arithmetician

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English[edit]

Etymology[edit]

arithmetic +‎ -ian

Noun[edit]

arithmetician (plural arithmeticians)

  1. (now rare) One with expertise in arithmetic. A mathematician.
    • c. 1604, William Shakespeare, Othello, Act I, Scene 1,[1]
      [] ‘Certes,’ says he,
      ‘I have already chose my officer.’
      And what was he?
      Forsooth, a great arithmetician []
    • 1695, William Congreve, Love for Love, London: Jacob Tonson, Act IV, Scene 1, p. 59,[2]
      [] it’s a Question that would puzzle an Arithmetician, if you should ask him, whether the Bible saves more Souls in Westminster-Abby, or damns more in Westminster-Hall []
    • 1774, David Garrick, A Christmas Tale, Part II, Scene 1, p. 13,[3]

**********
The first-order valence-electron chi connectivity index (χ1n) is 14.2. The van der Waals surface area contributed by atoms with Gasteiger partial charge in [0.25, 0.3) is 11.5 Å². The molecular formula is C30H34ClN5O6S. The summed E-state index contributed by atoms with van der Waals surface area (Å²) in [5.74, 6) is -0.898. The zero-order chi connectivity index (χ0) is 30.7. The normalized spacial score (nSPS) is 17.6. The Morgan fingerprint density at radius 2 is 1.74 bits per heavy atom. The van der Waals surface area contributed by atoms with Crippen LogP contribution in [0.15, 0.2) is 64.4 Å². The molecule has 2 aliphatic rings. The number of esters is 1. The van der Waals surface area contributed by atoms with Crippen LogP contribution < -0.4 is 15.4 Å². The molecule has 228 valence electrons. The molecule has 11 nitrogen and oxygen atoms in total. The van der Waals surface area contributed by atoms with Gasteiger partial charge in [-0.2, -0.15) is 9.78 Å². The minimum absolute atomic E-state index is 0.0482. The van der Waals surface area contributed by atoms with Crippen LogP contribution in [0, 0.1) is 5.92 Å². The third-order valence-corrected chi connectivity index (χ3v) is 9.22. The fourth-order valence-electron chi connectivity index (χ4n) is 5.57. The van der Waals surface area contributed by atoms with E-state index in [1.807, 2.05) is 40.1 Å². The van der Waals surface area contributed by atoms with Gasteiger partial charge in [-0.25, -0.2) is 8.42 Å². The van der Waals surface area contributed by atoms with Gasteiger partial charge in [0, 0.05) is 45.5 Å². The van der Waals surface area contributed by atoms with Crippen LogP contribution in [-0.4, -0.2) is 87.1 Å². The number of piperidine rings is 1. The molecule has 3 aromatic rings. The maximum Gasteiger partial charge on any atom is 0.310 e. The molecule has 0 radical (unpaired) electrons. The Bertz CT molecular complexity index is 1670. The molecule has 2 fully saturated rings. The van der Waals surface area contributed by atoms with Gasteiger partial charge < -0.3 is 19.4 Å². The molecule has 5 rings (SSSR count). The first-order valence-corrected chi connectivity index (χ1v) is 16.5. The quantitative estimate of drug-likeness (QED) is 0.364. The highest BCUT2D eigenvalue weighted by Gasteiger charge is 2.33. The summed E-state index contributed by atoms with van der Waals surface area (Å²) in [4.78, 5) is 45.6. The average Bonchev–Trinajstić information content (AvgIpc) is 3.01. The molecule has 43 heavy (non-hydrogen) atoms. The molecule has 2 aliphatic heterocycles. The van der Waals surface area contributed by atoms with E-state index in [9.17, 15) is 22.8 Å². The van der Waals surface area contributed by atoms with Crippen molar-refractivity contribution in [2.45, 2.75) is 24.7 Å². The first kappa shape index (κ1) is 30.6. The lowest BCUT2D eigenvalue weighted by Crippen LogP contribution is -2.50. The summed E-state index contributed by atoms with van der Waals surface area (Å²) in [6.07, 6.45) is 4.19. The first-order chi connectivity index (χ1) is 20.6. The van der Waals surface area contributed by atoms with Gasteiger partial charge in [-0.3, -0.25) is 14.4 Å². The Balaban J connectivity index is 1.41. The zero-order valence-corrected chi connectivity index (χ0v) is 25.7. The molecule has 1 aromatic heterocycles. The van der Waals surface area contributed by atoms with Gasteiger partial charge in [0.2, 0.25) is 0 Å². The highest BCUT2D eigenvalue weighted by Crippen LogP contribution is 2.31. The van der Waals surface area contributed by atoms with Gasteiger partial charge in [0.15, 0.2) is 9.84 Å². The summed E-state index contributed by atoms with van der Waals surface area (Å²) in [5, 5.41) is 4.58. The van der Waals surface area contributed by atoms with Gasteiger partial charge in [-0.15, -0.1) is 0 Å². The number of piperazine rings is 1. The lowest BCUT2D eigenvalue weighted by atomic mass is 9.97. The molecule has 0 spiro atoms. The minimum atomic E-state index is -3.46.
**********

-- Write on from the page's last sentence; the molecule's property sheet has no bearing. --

Bonoro. What said he?
      Tycho. That he would say but three words and follow me. I heard him say a hundred, and sing a thousand: Lovers are bad arithmeticians.
    • 1860, George Eliot, The Mill on the Floss, London: William Blackwood, Volume 1, Chapter 3, p. 33,[4]
      You talk of figures, now; you have only to say to Stelling, ‘I want my son to be a thorough arithmetician,’ and you may leave the rest to him.

Translations[edit]